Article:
Founded by the same researchers who developed the Addiction Severity Index, the Treatment Research Institute is an independent, nonprofit research and development organization dedicated to science-driven reform of treatment and policy in substance use.
Family Resource Center Now Available
Parents and caring loved ones now have access to a central hub of resources that are backed by various degrees of scientific support to those that come from the most notable, national sources. Families can now find resources to prevent drug or alcohol use, intervene early, find treatment and support adolescents and young adults in addiction recovery all in one place. Learn more.
FREE Training Program for Parents
We are conducting a research study, funded by the National Institute on Drug Abuse, that offers free training programs for parents who are concerned about their 18-25 year old who is using drugs or alcohol. If you are a parent, guardian or caretaker of a young adult who is using substances and is not willing to get help, you may be eligible. Learn more here.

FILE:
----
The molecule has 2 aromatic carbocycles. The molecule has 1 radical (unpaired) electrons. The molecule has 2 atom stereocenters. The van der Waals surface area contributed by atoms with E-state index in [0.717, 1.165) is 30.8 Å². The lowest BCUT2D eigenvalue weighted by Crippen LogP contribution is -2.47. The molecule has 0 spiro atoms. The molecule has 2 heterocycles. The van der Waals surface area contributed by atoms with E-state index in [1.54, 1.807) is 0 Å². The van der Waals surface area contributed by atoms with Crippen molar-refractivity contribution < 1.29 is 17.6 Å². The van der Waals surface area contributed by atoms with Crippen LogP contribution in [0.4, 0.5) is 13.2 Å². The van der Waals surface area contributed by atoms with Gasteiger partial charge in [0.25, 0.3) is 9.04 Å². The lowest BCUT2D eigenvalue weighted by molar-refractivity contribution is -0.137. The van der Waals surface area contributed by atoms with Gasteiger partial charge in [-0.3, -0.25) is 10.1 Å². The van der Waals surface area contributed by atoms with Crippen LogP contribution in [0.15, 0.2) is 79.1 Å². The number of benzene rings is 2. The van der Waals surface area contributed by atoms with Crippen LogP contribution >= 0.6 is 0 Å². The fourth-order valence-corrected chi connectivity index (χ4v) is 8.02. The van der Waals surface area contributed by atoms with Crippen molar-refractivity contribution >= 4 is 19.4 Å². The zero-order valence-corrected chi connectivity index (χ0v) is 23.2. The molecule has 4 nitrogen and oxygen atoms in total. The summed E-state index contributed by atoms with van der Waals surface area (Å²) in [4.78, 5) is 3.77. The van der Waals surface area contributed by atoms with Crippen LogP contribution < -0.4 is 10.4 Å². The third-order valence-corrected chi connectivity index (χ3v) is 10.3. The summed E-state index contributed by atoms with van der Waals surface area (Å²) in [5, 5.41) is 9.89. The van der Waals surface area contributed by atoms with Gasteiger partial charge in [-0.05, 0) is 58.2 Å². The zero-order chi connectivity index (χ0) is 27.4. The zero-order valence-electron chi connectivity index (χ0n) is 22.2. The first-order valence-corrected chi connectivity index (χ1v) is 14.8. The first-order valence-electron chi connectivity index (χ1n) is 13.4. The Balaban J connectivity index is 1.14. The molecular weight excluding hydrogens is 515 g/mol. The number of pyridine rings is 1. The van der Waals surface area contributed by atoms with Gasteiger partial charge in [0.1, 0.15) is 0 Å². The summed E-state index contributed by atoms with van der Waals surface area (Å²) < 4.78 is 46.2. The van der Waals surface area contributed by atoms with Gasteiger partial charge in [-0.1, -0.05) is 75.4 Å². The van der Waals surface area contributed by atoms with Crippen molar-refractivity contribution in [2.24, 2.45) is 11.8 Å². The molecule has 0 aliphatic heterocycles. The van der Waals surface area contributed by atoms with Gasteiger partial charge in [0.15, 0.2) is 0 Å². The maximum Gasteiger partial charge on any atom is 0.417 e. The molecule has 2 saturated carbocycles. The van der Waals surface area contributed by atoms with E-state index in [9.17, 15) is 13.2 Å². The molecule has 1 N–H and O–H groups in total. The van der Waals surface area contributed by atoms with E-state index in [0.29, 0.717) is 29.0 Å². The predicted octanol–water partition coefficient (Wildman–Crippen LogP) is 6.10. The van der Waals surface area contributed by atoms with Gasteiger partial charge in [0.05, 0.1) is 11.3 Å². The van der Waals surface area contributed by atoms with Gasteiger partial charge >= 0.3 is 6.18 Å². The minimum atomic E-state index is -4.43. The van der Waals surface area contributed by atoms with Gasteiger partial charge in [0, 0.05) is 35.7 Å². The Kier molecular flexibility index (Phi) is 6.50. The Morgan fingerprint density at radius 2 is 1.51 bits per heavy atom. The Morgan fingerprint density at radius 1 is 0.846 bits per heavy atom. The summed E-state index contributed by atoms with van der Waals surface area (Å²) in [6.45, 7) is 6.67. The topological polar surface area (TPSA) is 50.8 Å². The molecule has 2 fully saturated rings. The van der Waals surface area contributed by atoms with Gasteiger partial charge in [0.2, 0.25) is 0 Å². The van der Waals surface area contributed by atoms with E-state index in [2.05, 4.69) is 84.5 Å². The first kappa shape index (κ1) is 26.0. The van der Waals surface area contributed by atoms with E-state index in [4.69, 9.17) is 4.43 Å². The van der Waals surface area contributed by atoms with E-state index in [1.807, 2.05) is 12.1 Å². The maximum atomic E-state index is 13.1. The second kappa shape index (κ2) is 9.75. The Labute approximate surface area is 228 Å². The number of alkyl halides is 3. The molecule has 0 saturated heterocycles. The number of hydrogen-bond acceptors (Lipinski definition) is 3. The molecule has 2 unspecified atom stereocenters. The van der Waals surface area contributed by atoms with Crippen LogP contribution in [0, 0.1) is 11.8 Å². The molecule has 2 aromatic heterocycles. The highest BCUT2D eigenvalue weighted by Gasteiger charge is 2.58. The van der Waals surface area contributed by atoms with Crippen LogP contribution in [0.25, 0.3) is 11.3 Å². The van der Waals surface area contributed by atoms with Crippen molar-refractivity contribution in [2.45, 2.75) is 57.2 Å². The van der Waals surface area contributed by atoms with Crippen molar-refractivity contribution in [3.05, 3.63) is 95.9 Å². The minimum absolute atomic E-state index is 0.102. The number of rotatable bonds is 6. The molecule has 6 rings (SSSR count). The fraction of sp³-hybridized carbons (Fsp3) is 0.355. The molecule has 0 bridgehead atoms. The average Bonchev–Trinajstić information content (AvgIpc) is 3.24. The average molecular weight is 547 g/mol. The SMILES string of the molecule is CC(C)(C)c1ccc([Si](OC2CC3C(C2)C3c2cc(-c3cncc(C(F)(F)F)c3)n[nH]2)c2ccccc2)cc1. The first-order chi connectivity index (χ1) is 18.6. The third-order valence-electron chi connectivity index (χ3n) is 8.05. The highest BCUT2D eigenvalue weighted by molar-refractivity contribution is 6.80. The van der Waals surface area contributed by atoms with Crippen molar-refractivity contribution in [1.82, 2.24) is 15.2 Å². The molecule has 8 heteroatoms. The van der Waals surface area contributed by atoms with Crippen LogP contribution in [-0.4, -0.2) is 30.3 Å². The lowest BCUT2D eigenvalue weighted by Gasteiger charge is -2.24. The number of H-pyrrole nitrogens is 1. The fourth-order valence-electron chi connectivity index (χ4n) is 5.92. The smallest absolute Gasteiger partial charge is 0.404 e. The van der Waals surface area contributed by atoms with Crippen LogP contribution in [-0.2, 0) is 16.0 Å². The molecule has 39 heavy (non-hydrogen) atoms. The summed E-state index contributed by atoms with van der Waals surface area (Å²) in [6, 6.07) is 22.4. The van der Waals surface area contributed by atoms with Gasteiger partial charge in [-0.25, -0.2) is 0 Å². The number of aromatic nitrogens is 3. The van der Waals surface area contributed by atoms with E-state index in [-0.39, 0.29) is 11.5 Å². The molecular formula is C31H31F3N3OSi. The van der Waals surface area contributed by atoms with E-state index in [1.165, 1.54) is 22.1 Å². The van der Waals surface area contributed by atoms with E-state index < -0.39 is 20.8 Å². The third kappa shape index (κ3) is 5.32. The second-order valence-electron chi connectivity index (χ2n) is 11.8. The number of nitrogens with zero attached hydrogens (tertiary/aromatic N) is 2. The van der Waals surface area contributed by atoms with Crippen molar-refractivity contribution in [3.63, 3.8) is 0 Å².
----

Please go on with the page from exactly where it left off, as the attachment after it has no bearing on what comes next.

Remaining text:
Adolescence is a critical time to prevent initiation of substance use, but unfortunately, adolescent substance use is typically only addressed once it has already become problematic. Adolescents who begin using drugs or alcohol before age 15 are four times more likely to develop a substance use disorder than those who begin use after age 21….
Drug courts address issues such as employment and housing but largely miss the opportunity to address important health care issues. The current study from the Treatment Research Institute examined the prevalence and correlates of chronic medical conditions among a sample of drug court clients who were participating in a clinical trial of an intervention to…
“An estimated 1.3 million 12-to-17-year-olds have a substance abuse disorder. Youths between 12 and 19 account for nearly 12 percent of admissions to publicly funded rehab facilities, and about half of all students who return to traditional schools after treatment relapse within a year. Teens who relapse are less likely to stay in school.” Read…